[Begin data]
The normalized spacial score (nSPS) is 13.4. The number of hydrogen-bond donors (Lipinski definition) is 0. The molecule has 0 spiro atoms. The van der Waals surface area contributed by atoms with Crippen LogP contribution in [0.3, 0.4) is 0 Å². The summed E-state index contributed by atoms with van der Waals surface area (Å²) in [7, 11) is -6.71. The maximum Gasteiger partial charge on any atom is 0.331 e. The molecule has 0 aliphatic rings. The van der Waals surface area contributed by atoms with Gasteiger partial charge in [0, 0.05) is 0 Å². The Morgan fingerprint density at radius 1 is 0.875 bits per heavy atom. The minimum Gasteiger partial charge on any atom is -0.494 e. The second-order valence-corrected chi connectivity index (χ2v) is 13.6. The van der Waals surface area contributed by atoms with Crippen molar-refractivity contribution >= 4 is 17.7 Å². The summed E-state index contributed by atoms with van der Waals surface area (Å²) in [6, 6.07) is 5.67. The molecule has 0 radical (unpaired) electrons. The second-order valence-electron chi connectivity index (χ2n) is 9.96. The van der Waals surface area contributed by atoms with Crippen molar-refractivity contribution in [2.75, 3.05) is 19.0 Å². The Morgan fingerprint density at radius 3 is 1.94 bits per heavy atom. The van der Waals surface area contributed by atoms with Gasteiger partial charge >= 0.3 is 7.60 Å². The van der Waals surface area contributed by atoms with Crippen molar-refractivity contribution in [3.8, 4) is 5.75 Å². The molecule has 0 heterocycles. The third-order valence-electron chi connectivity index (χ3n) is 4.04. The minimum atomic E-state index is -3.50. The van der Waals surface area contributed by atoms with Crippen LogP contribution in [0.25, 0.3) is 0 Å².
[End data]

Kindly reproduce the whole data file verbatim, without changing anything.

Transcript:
The normalized spacial score (nSPS) is 13.4. The number of hydrogen-bond donors (Lipinski definition) is 0. The molecule has 0 spiro atoms. The van der Waals surface area contributed by atoms with Crippen LogP contribution in [0.3, 0.4) is 0 Å². The summed E-state index contributed by atoms with van der Waals surface area (Å²) in [7, 11) is -6.71. The maximum Gasteiger partial charge on any atom is 0.331 e. The molecule has 0 aliphatic rings. The van der Waals surface area contributed by atoms with Gasteiger partial charge in [0, 0.05) is 0 Å². The Morgan fingerprint density at radius 1 is 0.875 bits per heavy atom. The minimum Gasteiger partial charge on any atom is -0.494 e. The second-order valence-corrected chi connectivity index (χ2v) is 13.6. The van der Waals surface area contributed by atoms with Crippen molar-refractivity contribution >= 4 is 17.7 Å². The summed E-state index contributed by atoms with van der Waals surface area (Å²) in [6, 6.07) is 5.67. The molecule has 0 radical (unpaired) electrons. The second-order valence-electron chi connectivity index (χ2n) is 9.96. The van der Waals surface area contributed by atoms with Crippen molar-refractivity contribution in [2.75, 3.05) is 19.0 Å². The Morgan fingerprint density at radius 3 is 1.94 bits per heavy atom. The van der Waals surface area contributed by atoms with Gasteiger partial charge >= 0.3 is 7.60 Å². The van der Waals surface area contributed by atoms with Crippen molar-refractivity contribution in [3.8, 4) is 5.75 Å². The molecule has 0 heterocycles. The third-order valence-electron chi connectivity index (χ3n) is 4.04. The minimum atomic E-state index is -3.50. The van der Waals surface area contributed by atoms with Crippen LogP contribution in [0.25, 0.3) is 0 Å².